Five Ways to Train and Condition Your Posture

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Improving your posture is more than a simple matter of remembering to sit up straight and keep your shoulders back. It’s about developing muscles that are strong and flexible and balanced so that your body wants to hold itself properly, whether you’re thinking about it or not.

You can’t “remind” yourself into good posture. You have to train for it.

Posture training is about strength and flexibility

Ergonomic products for posture can be helpful — in fact they can be critical if you’re stuck behind a desk all day — but exercise is even more important. Healthy, well-trained muscles give us the strength and endurance we need to maintain good posture for hours at a time no matter what we’re doing — whether we’re standing, walking, sitting, or performing physically demanding tasks.

Posture conditioning often arrives naturally as a byproduct of a good all-around fitness program, whether it’s general strength training, perfecting a sport, taking yoga classes, or even consistent daily walks. All of these are beneficial to our health, and when performed properly all can help to balance the stresses that negatively impact our posture — the weak muscles or the overly tight muscles or the stiff, inflexible joints.

But if you need to specifically target your posture, posture correction exercises have been proven to significantly relieve shoulder, mid back, and low back pain. Here are several to get you started.

Five simple posture training exercises

  • Chin Tucks — These can be performed while sitting, standing, or lying on your back, although lying might be best in the beginning to help you perfect your form. To perform the exercise, simply tuck your chin toward your chest while keeping your shoulders relaxed and the back of your head aligned with your back. Performed properly, this exercise will give the appearance of a “double chin.” Hold for five seconds. Repeat ten times. Do the exercise one to three times per day.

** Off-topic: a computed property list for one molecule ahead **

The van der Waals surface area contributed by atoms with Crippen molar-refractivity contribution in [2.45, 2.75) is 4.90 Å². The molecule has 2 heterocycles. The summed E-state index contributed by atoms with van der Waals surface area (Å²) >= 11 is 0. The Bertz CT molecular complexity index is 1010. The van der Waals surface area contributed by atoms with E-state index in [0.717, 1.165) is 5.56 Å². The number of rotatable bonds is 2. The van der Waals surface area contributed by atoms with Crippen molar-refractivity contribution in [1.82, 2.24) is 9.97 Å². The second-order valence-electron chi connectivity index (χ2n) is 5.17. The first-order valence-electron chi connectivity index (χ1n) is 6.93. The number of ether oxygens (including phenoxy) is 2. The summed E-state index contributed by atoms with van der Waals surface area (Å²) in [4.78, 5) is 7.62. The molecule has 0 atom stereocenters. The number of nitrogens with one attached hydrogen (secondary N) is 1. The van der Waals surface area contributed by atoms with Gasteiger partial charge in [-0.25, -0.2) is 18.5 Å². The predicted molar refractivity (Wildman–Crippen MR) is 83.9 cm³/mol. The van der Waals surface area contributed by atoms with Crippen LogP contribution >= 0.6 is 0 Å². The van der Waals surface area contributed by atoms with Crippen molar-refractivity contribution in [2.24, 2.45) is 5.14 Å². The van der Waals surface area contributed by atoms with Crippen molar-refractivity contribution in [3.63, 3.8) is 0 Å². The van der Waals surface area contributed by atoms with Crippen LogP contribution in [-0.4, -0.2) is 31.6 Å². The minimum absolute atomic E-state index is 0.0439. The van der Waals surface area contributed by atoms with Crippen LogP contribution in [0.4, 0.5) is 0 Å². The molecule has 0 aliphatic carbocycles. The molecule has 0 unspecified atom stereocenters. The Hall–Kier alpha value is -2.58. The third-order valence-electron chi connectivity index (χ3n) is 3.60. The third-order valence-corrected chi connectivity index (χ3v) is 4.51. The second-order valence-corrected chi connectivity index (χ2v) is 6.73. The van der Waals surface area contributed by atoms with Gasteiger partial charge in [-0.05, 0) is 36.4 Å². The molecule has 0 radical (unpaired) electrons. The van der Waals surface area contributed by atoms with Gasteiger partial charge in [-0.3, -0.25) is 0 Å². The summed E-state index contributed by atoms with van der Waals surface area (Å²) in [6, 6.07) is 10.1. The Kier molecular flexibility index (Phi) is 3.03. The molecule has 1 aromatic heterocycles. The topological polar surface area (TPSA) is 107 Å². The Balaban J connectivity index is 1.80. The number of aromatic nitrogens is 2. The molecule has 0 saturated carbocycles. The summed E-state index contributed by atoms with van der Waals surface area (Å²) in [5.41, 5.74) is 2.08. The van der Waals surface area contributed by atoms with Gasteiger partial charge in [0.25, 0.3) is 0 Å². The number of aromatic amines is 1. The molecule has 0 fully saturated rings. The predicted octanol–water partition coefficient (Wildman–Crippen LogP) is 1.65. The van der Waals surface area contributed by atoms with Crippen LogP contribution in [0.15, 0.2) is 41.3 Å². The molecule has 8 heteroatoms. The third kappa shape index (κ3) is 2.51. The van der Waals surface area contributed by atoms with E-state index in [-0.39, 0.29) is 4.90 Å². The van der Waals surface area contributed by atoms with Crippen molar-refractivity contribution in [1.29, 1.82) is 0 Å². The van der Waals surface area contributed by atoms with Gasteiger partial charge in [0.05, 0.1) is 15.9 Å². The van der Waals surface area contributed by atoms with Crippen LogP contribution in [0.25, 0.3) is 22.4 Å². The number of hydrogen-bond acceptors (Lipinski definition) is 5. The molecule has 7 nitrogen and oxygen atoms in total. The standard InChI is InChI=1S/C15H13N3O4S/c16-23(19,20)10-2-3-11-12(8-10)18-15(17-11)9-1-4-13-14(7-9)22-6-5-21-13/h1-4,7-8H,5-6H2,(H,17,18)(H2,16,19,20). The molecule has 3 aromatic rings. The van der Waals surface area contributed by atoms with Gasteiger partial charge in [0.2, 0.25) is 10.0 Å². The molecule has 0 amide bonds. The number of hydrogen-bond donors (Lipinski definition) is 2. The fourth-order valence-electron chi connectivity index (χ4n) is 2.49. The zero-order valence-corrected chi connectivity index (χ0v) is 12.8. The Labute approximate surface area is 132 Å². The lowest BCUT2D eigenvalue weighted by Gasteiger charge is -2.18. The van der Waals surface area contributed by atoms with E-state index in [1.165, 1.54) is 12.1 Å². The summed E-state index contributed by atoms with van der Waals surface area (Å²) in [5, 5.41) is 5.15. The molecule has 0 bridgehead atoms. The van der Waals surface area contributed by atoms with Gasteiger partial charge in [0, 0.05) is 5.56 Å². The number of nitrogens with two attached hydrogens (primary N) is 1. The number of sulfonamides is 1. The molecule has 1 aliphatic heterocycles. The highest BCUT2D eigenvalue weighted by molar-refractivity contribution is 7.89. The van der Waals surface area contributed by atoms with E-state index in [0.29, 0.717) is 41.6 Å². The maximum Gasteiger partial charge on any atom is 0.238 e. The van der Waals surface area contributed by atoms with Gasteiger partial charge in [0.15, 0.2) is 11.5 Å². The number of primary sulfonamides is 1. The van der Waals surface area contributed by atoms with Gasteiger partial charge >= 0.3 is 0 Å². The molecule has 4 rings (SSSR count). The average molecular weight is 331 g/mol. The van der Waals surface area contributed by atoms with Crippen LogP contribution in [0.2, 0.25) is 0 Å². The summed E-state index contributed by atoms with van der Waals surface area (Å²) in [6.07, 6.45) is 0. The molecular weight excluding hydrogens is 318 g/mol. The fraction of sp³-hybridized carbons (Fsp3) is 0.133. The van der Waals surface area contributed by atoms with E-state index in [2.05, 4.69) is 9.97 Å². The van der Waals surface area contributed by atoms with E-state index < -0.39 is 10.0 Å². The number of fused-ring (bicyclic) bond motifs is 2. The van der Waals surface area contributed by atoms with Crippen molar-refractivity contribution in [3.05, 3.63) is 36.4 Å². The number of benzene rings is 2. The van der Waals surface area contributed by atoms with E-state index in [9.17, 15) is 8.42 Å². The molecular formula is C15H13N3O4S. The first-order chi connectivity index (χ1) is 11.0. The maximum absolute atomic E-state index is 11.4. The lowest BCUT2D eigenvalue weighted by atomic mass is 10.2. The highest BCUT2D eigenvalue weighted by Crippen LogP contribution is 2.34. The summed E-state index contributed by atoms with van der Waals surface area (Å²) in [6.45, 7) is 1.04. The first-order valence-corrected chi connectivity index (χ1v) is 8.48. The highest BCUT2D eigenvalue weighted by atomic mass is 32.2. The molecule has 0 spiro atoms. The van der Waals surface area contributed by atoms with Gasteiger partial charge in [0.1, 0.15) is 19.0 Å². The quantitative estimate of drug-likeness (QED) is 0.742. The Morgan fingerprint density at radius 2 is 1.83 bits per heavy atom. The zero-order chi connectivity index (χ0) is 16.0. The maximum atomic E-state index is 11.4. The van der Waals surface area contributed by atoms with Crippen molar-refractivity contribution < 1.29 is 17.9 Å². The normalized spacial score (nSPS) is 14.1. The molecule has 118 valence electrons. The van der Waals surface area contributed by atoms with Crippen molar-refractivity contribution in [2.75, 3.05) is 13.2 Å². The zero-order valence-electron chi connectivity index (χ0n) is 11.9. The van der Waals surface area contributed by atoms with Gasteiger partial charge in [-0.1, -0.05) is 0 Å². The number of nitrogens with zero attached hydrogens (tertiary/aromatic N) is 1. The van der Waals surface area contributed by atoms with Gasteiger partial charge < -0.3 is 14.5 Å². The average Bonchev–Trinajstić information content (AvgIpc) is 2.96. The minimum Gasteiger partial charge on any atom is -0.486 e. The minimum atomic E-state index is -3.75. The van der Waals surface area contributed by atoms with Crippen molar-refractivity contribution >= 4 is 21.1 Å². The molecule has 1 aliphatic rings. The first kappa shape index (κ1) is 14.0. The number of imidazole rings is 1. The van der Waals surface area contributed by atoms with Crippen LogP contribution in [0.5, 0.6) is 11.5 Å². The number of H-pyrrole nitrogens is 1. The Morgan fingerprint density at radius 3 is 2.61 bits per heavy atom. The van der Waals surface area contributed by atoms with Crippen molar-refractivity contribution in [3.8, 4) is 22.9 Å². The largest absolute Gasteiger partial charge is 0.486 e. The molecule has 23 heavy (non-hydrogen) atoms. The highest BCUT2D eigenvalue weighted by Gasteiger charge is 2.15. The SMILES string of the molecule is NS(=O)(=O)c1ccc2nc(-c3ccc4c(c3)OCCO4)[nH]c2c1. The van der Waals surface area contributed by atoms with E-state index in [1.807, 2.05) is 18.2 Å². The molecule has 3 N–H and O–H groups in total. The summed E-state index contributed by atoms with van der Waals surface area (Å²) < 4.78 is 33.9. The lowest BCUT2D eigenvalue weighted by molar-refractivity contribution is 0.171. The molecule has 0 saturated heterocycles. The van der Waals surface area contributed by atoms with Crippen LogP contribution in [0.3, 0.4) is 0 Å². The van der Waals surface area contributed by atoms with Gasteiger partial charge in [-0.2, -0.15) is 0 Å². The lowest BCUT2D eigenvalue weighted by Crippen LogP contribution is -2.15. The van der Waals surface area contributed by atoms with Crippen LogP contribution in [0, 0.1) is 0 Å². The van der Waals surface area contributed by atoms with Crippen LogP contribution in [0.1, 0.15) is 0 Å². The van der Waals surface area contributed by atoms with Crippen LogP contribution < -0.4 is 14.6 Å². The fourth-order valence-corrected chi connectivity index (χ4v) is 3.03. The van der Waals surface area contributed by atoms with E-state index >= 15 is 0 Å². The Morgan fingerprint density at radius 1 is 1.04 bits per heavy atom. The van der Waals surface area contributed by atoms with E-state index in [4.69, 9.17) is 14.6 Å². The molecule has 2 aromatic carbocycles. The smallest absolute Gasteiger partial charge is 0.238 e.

• Shoulder Blade Squeezes — Simply bring your shoulder blades together while gently pushing your chest forward. Avoid arching your back, and keep your head stacked in a neutral position. Keep this position for five to ten seconds as if you are trying to hold a quarter between your shoulder blades. Repeat ten times. Do these exercises one to three times each day.
  • Pelvic Tilts — Sit on the edge of a chair with your arms relaxed. Slowly arch your back as far as you comfortably can, then move it in the opposite direction as if tucking your tail. Repeat ten times in each direction. Perform the exercise one to three times per day.
  • Shoulder Rolls — Bring your shoulders up toward your ears then relax them back and down. Perform ten to thirty times per day accompanied by deep breathing.
  • Wall Sits — Stand with your back to a wall and your feet six to twelve inches away from it. Sit back against the wall so that your butt, mid back, back of shoulders, and head all make contact. This position combines many of the previous exercises, including chin tuck, shoulder blade squeeze, and pelvic tilt. Hold for up to sixty seconds. Perform one to three times per day.

These simple exercises will help to keep your posture aligned and can be performed without equipment at any time, almost anywhere. But products for posture conditioning can also be of great benefit for additional strength and flexibility exercises. You can’t go wrong by working more strength training and flexibility into your day!